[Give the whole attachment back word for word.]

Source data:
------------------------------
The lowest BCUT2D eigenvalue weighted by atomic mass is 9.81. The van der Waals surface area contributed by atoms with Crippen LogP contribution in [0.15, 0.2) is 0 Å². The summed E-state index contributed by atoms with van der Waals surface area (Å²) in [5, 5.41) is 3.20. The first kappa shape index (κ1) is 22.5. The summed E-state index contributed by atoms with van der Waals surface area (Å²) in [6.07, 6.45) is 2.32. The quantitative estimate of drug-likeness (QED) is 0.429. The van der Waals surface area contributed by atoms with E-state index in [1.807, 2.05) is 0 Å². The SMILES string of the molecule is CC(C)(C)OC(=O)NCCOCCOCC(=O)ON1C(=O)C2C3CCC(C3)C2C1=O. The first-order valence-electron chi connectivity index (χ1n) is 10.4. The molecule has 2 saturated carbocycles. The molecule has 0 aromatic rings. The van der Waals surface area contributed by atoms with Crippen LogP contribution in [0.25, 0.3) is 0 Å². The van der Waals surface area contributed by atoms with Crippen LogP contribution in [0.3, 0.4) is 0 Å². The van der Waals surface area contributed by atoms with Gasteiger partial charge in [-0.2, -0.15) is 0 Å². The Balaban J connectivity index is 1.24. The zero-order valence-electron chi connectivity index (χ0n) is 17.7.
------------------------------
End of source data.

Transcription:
The lowest BCUT2D eigenvalue weighted by atomic mass is 9.81. The van der Waals surface area contributed by atoms with Crippen LogP contribution in [0.15, 0.2) is 0 Å². The summed E-state index contributed by atoms with van der Waals surface area (Å²) in [5, 5.41) is 3.20. The first kappa shape index (κ1) is 22.5. The summed E-state index contributed by atoms with van der Waals surface area (Å²) in [6.07, 6.45) is 2.32. The quantitative estimate of drug-likeness (QED) is 0.429. The van der Waals surface area contributed by atoms with E-state index in [1.807, 2.05) is 0 Å². The SMILES string of the molecule is CC(C)(C)OC(=O)NCCOCCOCC(=O)ON1C(=O)C2C3CCC(C3)C2C1=O. The first-order valence-electron chi connectivity index (χ1n) is 10.4. The molecule has 2 saturated carbocycles. The molecule has 0 aromatic rings. The van der Waals surface area contributed by atoms with Crippen LogP contribution in [0.25, 0.3) is 0 Å². The van der Waals surface area contributed by atoms with Crippen LogP contribution in [0.3, 0.4) is 0 Å². The van der Waals surface area contributed by atoms with Gasteiger partial charge in [-0.2, -0.15) is 0 Å². The Balaban J connectivity index is 1.24. The zero-order valence-electron chi connectivity index (χ0n) is 17.7.